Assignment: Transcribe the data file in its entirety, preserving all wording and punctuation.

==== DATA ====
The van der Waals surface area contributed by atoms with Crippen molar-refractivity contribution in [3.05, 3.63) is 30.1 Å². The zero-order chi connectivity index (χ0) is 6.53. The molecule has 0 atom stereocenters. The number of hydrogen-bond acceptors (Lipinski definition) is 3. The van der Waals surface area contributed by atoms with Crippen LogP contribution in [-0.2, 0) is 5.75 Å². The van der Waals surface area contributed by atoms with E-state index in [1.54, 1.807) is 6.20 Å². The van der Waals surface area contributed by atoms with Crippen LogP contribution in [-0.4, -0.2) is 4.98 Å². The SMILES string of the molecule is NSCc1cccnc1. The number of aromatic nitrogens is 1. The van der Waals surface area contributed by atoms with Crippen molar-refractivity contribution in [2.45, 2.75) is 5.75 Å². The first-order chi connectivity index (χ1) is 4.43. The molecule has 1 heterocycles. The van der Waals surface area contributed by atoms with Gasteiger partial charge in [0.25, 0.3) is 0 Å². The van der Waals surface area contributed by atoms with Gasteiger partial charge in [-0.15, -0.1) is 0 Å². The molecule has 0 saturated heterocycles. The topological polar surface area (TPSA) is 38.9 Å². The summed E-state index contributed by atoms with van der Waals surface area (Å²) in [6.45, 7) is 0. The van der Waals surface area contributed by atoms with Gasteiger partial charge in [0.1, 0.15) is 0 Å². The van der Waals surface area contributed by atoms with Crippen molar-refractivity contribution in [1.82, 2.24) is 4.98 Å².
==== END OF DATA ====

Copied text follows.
The van der Waals surface area contributed by atoms with Crippen molar-refractivity contribution in [3.05, 3.63) is 30.1 Å². The zero-order chi connectivity index (χ0) is 6.53. The molecule has 0 atom stereocenters. The number of hydrogen-bond acceptors (Lipinski definition) is 3. The van der Waals surface area contributed by atoms with Crippen LogP contribution in [-0.2, 0) is 5.75 Å². The van der Waals surface area contributed by atoms with E-state index in [1.54, 1.807) is 6.20 Å². The van der Waals surface area contributed by atoms with Crippen LogP contribution in [-0.4, -0.2) is 4.98 Å². The SMILES string of the molecule is NSCc1cccnc1. The number of aromatic nitrogens is 1. The van der Waals surface area contributed by atoms with Crippen molar-refractivity contribution in [2.45, 2.75) is 5.75 Å². The first-order chi connectivity index (χ1) is 4.43. The molecule has 1 heterocycles. The van der Waals surface area contributed by atoms with Gasteiger partial charge in [0.25, 0.3) is 0 Å². The van der Waals surface area contributed by atoms with Gasteiger partial charge in [-0.15, -0.1) is 0 Å². The molecule has 0 saturated heterocycles. The topological polar surface area (TPSA) is 38.9 Å². The summed E-state index contributed by atoms with van der Waals surface area (Å²) in [6.45, 7) is 0. The van der Waals surface area contributed by atoms with Gasteiger partial charge in [0.1, 0.15) is 0 Å². The van der Waals surface area contributed by atoms with Crippen molar-refractivity contribution in [1.82, 2.24) is 4.98 Å².